Japanese Prime Minister Shinzo Abe looks set to put in motion this year his long-held goal of revising the country's war-renouncing Constitution, which was adopted 70 years ago today.
The leader of the ruling Liberal Democratic Party, which was founded in 1955 on the basis of making Japan a "normal country", said on Monday that Japan was primed for this "historic step", in conveying his hopes to table the changes in this milestone year.
Japan's resurgent right wing sees the pacifist Article 9, under which Japan forever renounces the right of war, as rendering it impotent in the face of looming security threats.
Any amendment would mark the first time that the Constitution, written by the United States after Japan's defeat in World War II, will be revised since its adoption in 1947.
Mr Abe told an annual bipartisan conference of politicians seeking constitutional reform that an "increasingly severe security environment" makes it timely to revise the supreme law of the land.
"The time is ripe. What we are seeking is a specific plan," he said. "We will definitely take a historic step during this milestone year towards the grand goal of revising the Constitution."
But he added that the changes will not be in the form of a 2012 draft proposal, which was deeply unpopular and deemed reminiscent of laws promulgated by the wartime government.
Said Mr Abe: "No matter how good the idea was, it will be fruitless without popular support."
While that draft proposal continued to stress pacifism, it reinstated the Emperor as "head of state" instead of merely a symbol, elevated the Self-Defence Forces to a full- fledged armed forces, and concentrated power in the Prime Minister in a state of emergency.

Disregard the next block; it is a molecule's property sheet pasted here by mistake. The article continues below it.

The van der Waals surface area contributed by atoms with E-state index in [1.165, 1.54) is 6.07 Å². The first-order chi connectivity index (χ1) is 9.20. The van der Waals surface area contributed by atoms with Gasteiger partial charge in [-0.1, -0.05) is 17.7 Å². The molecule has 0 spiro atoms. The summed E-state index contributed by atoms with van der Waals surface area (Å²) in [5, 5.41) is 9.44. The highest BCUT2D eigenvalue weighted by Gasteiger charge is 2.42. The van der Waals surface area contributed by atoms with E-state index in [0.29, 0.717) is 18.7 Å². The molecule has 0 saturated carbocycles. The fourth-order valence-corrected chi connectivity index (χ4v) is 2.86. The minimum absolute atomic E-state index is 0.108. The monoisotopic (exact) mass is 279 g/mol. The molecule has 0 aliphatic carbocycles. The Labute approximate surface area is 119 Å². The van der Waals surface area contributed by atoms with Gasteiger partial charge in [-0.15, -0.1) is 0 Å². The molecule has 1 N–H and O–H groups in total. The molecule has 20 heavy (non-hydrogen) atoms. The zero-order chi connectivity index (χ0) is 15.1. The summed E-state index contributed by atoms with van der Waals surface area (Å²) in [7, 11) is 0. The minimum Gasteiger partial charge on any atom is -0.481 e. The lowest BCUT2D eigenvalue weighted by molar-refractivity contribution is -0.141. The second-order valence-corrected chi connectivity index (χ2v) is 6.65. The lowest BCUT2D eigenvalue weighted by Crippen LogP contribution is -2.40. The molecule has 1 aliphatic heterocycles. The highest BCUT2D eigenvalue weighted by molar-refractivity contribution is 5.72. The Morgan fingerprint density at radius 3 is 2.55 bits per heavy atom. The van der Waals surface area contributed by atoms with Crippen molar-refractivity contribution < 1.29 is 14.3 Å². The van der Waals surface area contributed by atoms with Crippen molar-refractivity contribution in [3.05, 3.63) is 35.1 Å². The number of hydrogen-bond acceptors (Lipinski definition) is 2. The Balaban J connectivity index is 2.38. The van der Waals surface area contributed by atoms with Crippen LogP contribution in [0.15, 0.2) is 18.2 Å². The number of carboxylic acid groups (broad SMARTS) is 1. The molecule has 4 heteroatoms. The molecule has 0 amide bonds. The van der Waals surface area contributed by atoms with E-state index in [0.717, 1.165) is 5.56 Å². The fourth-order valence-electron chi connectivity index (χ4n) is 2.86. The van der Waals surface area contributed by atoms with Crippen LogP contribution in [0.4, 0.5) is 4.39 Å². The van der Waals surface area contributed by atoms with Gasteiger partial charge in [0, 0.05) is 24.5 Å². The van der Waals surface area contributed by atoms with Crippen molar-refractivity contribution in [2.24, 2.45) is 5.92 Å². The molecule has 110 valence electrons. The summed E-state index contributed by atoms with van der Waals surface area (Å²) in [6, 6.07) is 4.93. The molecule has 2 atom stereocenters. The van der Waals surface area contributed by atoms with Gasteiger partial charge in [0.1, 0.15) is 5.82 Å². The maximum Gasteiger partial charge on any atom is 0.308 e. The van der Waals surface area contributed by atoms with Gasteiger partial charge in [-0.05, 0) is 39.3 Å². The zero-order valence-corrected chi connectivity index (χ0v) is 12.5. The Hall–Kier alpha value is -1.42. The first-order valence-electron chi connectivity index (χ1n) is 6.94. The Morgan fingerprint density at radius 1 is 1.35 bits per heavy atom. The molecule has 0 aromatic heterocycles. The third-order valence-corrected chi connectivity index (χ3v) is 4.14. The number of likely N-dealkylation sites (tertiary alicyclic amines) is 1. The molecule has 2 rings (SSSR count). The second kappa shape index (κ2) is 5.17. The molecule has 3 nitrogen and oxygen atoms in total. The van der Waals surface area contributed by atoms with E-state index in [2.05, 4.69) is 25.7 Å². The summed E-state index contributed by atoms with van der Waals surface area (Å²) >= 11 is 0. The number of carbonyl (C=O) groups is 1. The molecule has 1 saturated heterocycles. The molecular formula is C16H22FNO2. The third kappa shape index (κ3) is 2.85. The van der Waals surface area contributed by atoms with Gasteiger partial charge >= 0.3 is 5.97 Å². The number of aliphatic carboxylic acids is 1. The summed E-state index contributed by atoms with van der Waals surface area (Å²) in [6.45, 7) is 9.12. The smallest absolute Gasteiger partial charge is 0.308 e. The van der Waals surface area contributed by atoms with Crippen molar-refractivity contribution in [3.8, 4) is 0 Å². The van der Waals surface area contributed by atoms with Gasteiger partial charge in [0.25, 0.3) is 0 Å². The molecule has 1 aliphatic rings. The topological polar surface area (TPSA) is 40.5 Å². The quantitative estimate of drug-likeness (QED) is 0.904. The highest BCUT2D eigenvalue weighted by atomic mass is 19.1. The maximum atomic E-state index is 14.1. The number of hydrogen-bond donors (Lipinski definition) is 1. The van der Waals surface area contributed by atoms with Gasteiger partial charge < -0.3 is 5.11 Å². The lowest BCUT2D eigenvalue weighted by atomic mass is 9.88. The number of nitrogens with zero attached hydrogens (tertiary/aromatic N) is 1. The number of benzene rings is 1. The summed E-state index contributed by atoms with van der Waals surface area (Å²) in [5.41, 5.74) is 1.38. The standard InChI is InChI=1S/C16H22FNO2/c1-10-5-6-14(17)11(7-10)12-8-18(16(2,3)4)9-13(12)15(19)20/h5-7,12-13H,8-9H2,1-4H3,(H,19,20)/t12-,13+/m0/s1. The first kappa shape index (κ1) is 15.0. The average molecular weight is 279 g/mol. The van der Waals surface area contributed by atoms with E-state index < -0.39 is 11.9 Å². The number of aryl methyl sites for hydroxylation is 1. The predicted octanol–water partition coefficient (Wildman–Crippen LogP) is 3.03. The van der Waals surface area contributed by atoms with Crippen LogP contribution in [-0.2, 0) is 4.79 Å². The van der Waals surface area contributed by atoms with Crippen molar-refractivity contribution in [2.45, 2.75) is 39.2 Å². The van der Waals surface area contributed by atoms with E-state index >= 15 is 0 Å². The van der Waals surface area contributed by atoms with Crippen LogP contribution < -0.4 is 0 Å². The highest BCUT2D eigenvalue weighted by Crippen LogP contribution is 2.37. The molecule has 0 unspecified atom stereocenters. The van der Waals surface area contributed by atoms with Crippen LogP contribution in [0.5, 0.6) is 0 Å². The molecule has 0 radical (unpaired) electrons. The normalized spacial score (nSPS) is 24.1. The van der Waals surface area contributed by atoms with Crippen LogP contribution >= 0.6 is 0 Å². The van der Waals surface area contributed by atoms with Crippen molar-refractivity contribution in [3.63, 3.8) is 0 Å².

Mr Abe did not specify how he intends to revise the Constitution this time, but any such move requires the support of at least two-thirds of lawmakers in both Houses of the Diet - which the ruling coalition has - as well as a simple majority in a public referendum.
Despite recent public opinion polls to the contrary, Mr Abe said: "Those who think of the Constitution as an immortal code of laws to remain in effect forever are now a small minority."
A survey by Kyodo News showed 49 per cent of respondents in favour of revising Article 9, and 47 per cent against.
But in what observers say is indicative of the distrust of Mr Abe's motives, 51 per cent said they were against any constitutional amendments led by Mr Abe.
In a separate poll by public broadcaster NHK, 57 per cent opposed revising Article 9 while only 25 per cent approved of doing so.